The last few summers, the Orlando Magic approached free agency aggressively. If former general manager Otis Smith believed the roster lacked something, he moved to fill that need, and team ownership willingly opened its wallet.
But the Magic figured to take a more measured approach when this year’s free-agency period begins at midnight.
New general manager Rob Hennigan has pledged to be “strategic” in every move he makes. If Hennigan determines that Dwight Howard must be traded before the season begins, the Magic could rein in their free-spending ways to preserve salary-cap space for the future.
“I think there’s a chance we could be active in free agency, but a lot’s going to depend on the priorities we come up with internally and the goals and the needs we identify,” Hennigan said. “Similar to the draft, free agency is a lot about being able to adapt and react to different factors, too.”
The Magic have two pressing needs: deciding what to do with power forward Ryan Anderson and securing a point guard who can be a full-time starter.
The Magic already have committed to paying almost $56 million in salaries this upcoming season (although they can cut $6 million if they waiveJ.J. Redickbefore July 9).
Because the cap will be no less than $58.04 million, the Magic have little flexibility to add players who played for other teams last season. The best way to add a quality free agent would be through the non-taxpayer midlevel exception of $5 million or through a sign-and-trade deal.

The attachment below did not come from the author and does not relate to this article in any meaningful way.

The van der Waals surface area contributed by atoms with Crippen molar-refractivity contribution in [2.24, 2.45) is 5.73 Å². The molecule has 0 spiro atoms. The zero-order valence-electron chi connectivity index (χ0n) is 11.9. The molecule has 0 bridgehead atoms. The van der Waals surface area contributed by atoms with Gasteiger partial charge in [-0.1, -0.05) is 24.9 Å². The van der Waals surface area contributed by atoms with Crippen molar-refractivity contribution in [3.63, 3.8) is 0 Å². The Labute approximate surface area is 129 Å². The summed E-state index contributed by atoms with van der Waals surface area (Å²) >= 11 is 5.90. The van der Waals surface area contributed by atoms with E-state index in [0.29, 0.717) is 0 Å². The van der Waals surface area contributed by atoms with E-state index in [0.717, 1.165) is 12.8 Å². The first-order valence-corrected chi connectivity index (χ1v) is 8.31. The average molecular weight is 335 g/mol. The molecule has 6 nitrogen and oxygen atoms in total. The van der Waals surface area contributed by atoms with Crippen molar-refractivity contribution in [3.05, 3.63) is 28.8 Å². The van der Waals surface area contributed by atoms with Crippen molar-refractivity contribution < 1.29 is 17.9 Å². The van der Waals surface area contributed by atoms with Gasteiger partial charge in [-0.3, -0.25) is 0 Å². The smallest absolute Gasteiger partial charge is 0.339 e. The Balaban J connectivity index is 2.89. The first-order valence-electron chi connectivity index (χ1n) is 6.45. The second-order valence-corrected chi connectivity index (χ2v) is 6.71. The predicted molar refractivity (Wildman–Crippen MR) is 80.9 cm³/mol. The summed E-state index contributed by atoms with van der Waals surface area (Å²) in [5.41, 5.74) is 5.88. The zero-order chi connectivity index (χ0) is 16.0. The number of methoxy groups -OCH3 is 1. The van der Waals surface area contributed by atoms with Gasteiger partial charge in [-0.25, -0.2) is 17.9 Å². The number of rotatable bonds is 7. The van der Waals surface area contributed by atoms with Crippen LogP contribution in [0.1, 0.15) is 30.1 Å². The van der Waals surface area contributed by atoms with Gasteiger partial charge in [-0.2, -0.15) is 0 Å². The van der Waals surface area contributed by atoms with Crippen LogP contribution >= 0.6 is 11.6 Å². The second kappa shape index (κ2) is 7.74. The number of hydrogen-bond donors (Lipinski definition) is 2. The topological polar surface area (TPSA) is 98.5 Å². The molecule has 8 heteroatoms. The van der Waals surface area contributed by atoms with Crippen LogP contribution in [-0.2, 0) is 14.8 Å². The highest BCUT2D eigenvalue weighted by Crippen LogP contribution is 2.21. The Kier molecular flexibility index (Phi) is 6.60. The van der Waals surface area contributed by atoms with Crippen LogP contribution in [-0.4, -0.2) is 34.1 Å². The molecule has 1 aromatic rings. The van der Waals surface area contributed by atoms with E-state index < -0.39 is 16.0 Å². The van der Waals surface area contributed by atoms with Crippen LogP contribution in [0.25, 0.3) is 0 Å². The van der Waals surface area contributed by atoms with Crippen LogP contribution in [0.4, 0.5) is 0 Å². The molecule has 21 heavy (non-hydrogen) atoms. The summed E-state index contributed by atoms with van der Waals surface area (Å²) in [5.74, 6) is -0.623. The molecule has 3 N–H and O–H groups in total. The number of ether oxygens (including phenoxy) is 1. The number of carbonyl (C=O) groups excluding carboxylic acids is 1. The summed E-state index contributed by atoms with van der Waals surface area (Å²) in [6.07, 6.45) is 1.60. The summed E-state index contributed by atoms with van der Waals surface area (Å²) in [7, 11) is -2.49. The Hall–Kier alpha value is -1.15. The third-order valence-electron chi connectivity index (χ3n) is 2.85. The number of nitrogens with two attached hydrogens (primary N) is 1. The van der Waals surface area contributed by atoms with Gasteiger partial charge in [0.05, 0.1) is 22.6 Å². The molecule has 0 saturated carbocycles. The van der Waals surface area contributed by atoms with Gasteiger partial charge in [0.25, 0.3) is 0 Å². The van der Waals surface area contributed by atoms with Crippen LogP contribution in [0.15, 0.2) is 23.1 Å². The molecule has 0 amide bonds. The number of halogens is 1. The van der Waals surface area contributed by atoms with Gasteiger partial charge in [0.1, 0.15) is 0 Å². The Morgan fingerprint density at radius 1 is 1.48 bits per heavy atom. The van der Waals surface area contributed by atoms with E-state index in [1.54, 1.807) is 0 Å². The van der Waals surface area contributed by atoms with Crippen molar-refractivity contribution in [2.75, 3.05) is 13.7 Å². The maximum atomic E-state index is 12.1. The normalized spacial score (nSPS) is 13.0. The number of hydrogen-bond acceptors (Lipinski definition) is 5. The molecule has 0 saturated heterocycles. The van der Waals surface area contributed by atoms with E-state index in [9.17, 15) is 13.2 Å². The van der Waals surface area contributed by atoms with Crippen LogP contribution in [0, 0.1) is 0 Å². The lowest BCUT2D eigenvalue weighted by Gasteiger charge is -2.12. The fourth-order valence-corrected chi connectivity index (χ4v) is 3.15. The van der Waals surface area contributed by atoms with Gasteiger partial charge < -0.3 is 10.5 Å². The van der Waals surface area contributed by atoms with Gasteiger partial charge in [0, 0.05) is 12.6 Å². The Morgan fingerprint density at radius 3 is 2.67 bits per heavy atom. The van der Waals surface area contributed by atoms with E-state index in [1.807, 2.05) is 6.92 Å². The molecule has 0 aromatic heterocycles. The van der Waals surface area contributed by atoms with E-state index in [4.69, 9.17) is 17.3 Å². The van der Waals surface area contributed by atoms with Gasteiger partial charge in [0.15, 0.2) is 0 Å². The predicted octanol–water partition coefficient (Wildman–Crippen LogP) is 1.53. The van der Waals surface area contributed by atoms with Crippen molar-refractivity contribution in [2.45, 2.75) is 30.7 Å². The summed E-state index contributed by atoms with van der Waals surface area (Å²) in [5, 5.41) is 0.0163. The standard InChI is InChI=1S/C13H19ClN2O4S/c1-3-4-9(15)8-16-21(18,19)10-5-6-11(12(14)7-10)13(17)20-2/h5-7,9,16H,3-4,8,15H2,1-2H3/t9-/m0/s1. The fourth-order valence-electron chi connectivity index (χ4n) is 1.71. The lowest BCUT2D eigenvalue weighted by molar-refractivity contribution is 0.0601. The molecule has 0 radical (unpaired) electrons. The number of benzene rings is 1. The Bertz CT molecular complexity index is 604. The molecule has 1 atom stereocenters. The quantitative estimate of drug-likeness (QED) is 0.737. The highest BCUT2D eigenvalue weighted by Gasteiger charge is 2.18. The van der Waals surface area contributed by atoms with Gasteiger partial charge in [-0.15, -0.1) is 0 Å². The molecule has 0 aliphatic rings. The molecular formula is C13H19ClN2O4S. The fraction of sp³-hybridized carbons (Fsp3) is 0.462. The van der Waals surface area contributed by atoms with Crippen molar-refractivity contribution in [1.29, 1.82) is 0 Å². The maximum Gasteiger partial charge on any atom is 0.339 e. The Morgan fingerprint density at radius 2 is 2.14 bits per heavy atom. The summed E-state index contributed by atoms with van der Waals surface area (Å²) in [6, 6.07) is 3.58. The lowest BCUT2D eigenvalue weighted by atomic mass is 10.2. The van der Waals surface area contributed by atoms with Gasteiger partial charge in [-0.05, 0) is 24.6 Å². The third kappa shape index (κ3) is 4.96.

Because Anderson is a restricted free agent, the Magic will have the option to match any offer sheet Anderson signs with another team.
Many NBA analysts regard Anderson as the top power forward in this year’s free-agent class. The 24-year-old won the league’s Most Improved Player Award after he averaged 16.1 points and 7.7 rebounds per game.
He is a prototypical “stretch 4,” a power forward who forces opposing defenses to defend the perimeter. He also is a strong rebounder.
But there is a school of thought that he was successful this past season primarily because he played alongside Howard. Indeed, Anderson’s offensive game mostly is limited to 3-point shooting and putbacks on offensive rebounds, and he often struggles defending more physical power forwards one-on-one.
Still, aside from Howard, Anderson is the best asset the Magic have, and it seems unlikely that team officials will be willing to lose him via free agency.
“Clearly he had a great season, and I feel like he’s someone who has a skill set that’s pretty rare and a skill set that in today’s NBA has some real sticking power,” Hennigan said. “So I think he’s a good player and I think he’s a good person.”
The Magic also face a dilemma at point guard.
On Friday, Jameer Nelson, the team’s longtime starter and co-captain, decided to decline his player option for the upcoming season. The move ensured that he would become an unrestricted free agent.
Nelson has said he prefers to sign a multiyear deal with the Magic, but the 30-year-old will listen to offers from other teams.
Orlando currently has just one point guard under contract, Chris Duhon, and some NBA observers believe Duhon no longer should be a rotation player, let alone a fulltime starter.
The Magic can exceed the salary cap to re-sign Nelson, just like they can exceed the cap to re-sign Anderson.
But if Hennigan decides not to bring back Nelson, he could attempt to sign 36-year-old Andre Miller or 28-year-old Raymond Felton using its midlevel exception of $5 million.
Teams cannot begin to sign free agents until July 11.
By that time, Hennigan’s plan could come into focus.
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